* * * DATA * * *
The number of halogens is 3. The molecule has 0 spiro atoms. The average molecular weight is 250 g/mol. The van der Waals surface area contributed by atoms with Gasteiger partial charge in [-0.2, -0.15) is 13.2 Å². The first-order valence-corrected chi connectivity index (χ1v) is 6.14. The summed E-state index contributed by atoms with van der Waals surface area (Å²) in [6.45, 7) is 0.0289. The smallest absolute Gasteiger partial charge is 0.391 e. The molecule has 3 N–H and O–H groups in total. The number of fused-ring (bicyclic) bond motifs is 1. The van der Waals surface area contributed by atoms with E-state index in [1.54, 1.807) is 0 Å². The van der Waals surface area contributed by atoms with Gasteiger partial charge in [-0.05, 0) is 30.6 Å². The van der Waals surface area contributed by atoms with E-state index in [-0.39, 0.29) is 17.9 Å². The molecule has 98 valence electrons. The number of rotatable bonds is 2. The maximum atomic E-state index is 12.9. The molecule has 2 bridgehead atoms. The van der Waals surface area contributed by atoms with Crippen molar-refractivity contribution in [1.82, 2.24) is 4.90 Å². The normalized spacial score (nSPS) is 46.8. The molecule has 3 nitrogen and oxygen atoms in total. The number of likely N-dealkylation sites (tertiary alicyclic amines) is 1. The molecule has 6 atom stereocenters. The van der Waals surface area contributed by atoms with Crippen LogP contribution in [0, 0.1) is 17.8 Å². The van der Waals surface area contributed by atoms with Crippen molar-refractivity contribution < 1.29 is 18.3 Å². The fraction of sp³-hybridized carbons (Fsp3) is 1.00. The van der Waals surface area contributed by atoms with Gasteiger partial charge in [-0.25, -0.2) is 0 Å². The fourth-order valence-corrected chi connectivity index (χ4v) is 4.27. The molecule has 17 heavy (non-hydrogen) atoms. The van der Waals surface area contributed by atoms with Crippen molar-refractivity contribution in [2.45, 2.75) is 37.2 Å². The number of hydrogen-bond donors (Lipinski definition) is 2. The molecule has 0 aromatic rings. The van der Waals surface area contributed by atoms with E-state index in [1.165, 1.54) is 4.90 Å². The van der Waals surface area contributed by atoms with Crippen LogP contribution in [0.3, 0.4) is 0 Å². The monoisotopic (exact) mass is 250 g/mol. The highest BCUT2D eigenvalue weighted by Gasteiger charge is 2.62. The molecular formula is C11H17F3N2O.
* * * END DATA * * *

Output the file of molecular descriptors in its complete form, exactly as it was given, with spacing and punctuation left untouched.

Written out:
The number of halogens is 3. The molecule has 0 spiro atoms. The average molecular weight is 250 g/mol. The van der Waals surface area contributed by atoms with Gasteiger partial charge in [-0.2, -0.15) is 13.2 Å². The first-order valence-corrected chi connectivity index (χ1v) is 6.14. The summed E-state index contributed by atoms with van der Waals surface area (Å²) in [6.45, 7) is 0.0289. The smallest absolute Gasteiger partial charge is 0.391 e. The molecule has 3 N–H and O–H groups in total. The number of fused-ring (bicyclic) bond motifs is 1. The van der Waals surface area contributed by atoms with E-state index in [1.54, 1.807) is 0 Å². The van der Waals surface area contributed by atoms with Gasteiger partial charge in [-0.05, 0) is 30.6 Å². The van der Waals surface area contributed by atoms with E-state index in [-0.39, 0.29) is 17.9 Å². The molecule has 98 valence electrons. The number of rotatable bonds is 2. The maximum atomic E-state index is 12.9. The molecule has 2 bridgehead atoms. The van der Waals surface area contributed by atoms with Crippen molar-refractivity contribution in [1.82, 2.24) is 4.90 Å². The normalized spacial score (nSPS) is 46.8. The molecule has 3 nitrogen and oxygen atoms in total. The number of likely N-dealkylation sites (tertiary alicyclic amines) is 1. The molecule has 6 atom stereocenters. The van der Waals surface area contributed by atoms with Crippen LogP contribution in [0, 0.1) is 17.8 Å². The van der Waals surface area contributed by atoms with Crippen molar-refractivity contribution < 1.29 is 18.3 Å². The fraction of sp³-hybridized carbons (Fsp3) is 1.00. The van der Waals surface area contributed by atoms with Gasteiger partial charge in [-0.25, -0.2) is 0 Å². The fourth-order valence-corrected chi connectivity index (χ4v) is 4.27. The molecule has 17 heavy (non-hydrogen) atoms. The van der Waals surface area contributed by atoms with Crippen molar-refractivity contribution in [2.45, 2.75) is 37.2 Å². The number of hydrogen-bond donors (Lipinski definition) is 2. The molecule has 0 aromatic rings. The van der Waals surface area contributed by atoms with E-state index in [1.165, 1.54) is 4.90 Å². The van der Waals surface area contributed by atoms with Crippen LogP contribution in [0.3, 0.4) is 0 Å². The monoisotopic (exact) mass is 250 g/mol. The highest BCUT2D eigenvalue weighted by Gasteiger charge is 2.62. The molecular formula is C11H17F3N2O.